He Wouldn’t Kill Patience (1944) blows that last statement out of water, with a belter of an impossible crime in terms of both presentation and solution.  A man is found dead from gas poisoning, and given that the door and windows of his study were sealed from the inside with tape, we’re in fully hermetically sealed room territory.  Carr delivers a completely unique solution to it all, and so this delivers on the impossibility on all fronts.  As for the humor, things continue on in the lighthearted vein with Merrivale involved in some antics in the reptile house of a zoo.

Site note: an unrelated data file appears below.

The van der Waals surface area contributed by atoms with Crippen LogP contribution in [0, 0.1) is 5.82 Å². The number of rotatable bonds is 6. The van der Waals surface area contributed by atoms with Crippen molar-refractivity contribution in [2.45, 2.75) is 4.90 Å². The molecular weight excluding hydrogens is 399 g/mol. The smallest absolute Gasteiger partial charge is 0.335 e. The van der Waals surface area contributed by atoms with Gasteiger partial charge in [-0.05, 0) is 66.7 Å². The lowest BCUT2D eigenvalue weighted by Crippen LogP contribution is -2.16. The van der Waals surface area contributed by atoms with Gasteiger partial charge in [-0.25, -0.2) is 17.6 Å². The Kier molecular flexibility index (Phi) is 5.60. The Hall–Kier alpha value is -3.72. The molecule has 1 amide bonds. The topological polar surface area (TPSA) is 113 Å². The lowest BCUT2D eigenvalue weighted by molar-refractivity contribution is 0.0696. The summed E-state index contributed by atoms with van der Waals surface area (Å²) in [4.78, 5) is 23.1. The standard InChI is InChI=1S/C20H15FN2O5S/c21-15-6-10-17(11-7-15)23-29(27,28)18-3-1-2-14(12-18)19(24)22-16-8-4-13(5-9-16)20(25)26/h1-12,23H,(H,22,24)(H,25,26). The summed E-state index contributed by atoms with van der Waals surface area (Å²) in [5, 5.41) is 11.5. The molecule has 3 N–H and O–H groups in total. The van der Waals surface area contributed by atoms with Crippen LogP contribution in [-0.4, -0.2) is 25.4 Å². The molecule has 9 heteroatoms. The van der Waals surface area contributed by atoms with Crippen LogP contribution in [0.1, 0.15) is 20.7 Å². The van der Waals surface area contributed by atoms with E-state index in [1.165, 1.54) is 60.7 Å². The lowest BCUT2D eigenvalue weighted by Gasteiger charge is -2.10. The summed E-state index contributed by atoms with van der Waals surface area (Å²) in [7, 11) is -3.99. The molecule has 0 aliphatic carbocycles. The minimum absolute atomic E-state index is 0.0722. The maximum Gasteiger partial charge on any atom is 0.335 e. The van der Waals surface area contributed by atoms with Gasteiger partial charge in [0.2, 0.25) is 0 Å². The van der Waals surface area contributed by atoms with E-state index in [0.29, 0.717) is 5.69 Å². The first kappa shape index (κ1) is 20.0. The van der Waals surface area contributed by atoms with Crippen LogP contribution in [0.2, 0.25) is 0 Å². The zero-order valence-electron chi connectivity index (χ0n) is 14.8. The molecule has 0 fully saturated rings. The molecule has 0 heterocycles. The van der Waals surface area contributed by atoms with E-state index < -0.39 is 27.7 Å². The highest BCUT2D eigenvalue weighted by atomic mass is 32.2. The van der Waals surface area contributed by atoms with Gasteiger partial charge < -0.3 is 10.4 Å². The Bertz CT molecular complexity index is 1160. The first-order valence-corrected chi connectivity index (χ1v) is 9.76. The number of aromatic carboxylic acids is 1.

He Wouldn’t Kill Patience is really the final focused air tight impossible crime novel of the Merrivale novels, as we’ll see as we explore the rest of the books.  The Curse of the Bronze Lamp (1945) is up next, and opens with a scene of Merrivale causing a ruckus in Egypt, and not of the funny kind.  The rest of the novel takes place in England, and focuses on the disappearance of a woman who walked into a mansion and then seemingly vanished.  Carr treats the disappearance as if it is an impossibility, but honestly, just because noone saw you leave a massive mansion doesn’t mean you didn’t just sneak out at some point.  The solution is fine, but would work better in a short story.